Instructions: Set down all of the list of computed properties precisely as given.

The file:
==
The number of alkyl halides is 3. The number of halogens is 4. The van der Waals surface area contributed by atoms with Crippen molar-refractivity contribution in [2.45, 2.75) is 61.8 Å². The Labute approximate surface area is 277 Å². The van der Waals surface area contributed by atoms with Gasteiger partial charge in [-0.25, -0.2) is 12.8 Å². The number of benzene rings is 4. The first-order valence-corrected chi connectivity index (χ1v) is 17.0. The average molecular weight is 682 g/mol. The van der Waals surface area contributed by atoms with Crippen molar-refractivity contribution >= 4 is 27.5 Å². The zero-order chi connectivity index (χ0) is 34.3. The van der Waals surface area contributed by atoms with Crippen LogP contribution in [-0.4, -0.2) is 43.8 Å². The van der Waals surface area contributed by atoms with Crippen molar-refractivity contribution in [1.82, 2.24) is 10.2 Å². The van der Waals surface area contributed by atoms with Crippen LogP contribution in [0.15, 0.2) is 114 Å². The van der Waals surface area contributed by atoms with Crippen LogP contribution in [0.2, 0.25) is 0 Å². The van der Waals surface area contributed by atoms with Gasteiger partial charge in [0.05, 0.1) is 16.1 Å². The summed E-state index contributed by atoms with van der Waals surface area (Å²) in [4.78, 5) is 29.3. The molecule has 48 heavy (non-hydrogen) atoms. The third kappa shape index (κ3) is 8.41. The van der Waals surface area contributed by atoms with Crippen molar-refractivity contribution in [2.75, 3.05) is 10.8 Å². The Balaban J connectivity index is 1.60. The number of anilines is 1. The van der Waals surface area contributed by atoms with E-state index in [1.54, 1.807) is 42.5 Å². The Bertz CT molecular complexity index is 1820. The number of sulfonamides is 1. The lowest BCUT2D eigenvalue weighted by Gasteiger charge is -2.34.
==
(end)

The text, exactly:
The number of alkyl halides is 3. The number of halogens is 4. The van der Waals surface area contributed by atoms with Crippen molar-refractivity contribution in [2.45, 2.75) is 61.8 Å². The Labute approximate surface area is 277 Å². The van der Waals surface area contributed by atoms with Gasteiger partial charge in [-0.25, -0.2) is 12.8 Å². The number of benzene rings is 4. The first-order valence-corrected chi connectivity index (χ1v) is 17.0. The average molecular weight is 682 g/mol. The van der Waals surface area contributed by atoms with Crippen molar-refractivity contribution >= 4 is 27.5 Å². The zero-order chi connectivity index (χ0) is 34.3. The van der Waals surface area contributed by atoms with Crippen LogP contribution in [-0.4, -0.2) is 43.8 Å². The van der Waals surface area contributed by atoms with Crippen molar-refractivity contribution in [1.82, 2.24) is 10.2 Å². The van der Waals surface area contributed by atoms with Crippen LogP contribution in [0.15, 0.2) is 114 Å². The van der Waals surface area contributed by atoms with Crippen LogP contribution in [0.2, 0.25) is 0 Å². The van der Waals surface area contributed by atoms with Gasteiger partial charge in [0.05, 0.1) is 16.1 Å². The summed E-state index contributed by atoms with van der Waals surface area (Å²) in [4.78, 5) is 29.3. The molecule has 48 heavy (non-hydrogen) atoms. The third kappa shape index (κ3) is 8.41. The van der Waals surface area contributed by atoms with Crippen molar-refractivity contribution in [2.75, 3.05) is 10.8 Å². The Balaban J connectivity index is 1.60. The number of anilines is 1. The van der Waals surface area contributed by atoms with E-state index in [1.54, 1.807) is 42.5 Å². The Bertz CT molecular complexity index is 1820. The number of sulfonamides is 1. The lowest BCUT2D eigenvalue weighted by Gasteiger charge is -2.34.